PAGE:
Attorney: Teacher accused of assault turned himself in

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Attorney: Teacher accused of assault turned himself in

RACINE - A teacher accused of sexually assaulting three middle school students didn't realize there was a warrant for his arrest until relatives heard his name mentioned in television and radio news reports last week, his lawyer said Monday.

Once he confirmed that he was wanted for three charges of first-degree sexual assault of a child, Larry J. Robinson, 51, immediately drove from his Milwaukee home to the Racine County Jail to turn himself in, lawyer Mark Richards said.

Robinson has been on paid suspension from his teaching job at Mitchell Middle School since May, while school officials investigate the allegations against him. He appeared in court Wednesday, via closed-circuit television monitor, wearing an orange jail uniform.

Robinson is accused of touching or grabbing the buttocks of three girls over a seven-month period during the 2003-04 school year at Mitchell. The girls were ages 11 and 12. In each case, Robinson allegedly touched the girls as they walked in the school building.

Robinson has taught for Racine Unified School District since 2001. He taught at Roosevelt Elementary School before moving to Mitchell Middle School in 2003.

Before coming to Racine, Robinson taught at Milwaukee Public Schools during the 1997-98 school year. But the school district didn't renew his probationary contract amid poor evaluations and parent complaints about Robinson.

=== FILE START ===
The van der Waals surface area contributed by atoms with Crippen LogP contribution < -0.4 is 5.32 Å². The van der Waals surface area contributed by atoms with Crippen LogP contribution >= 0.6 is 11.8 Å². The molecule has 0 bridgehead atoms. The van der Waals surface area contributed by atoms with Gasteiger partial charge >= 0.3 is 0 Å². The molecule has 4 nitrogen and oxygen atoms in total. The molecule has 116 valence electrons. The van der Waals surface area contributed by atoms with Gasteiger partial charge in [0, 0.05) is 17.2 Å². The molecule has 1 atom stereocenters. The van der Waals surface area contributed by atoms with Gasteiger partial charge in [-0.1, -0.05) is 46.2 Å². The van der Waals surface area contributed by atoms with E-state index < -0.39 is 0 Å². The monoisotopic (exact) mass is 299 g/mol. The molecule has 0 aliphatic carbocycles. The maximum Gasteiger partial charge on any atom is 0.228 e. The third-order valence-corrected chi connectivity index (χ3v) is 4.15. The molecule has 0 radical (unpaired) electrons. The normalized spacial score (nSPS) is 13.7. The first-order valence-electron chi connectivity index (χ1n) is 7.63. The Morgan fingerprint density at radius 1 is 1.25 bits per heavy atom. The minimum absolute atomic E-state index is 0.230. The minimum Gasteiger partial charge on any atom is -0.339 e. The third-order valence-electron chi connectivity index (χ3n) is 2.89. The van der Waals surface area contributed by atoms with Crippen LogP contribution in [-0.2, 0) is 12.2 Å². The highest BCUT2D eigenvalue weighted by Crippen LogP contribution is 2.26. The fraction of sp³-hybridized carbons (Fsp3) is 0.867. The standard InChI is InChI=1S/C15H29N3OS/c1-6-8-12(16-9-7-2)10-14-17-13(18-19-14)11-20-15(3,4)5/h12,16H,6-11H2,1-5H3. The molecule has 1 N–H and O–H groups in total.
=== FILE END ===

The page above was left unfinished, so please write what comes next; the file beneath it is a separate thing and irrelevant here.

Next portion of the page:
Linda Flashinski, a Unified spokeswoman, would not say where Robinson worked between then and coming to Racine. She said he had positive letters of recommendation when Unified hired him.

Dennis Wiser, executive director of the Racine Education Association, declined to comment on Robinson or his history with

Unified.

Although Robinson's arrest warrant listed a $30,000 cash bond, both lawyers said a lower amount was in order. Richards said there was no danger of Robinson fleeing to avoid prosecution upon his release.

"He's shown his willingness to come to court. He turned himself in, without representation of counsel, as soon as he found out," Richards said. "To even suggest that he's a flight risk when he turns himself in the minute he finds out about it, is

preposterous."

Robinson was released from the jail after posting a $5,000 cash bond and $25,000 co-signature bond with his wife, Loyce C. Robinson.

Loyce Robinson declined to comment.

A preliminary hearing for Robinson is scheduled for July 21. If convicted of all three charges, Robinson could face up to 180 years in prison.

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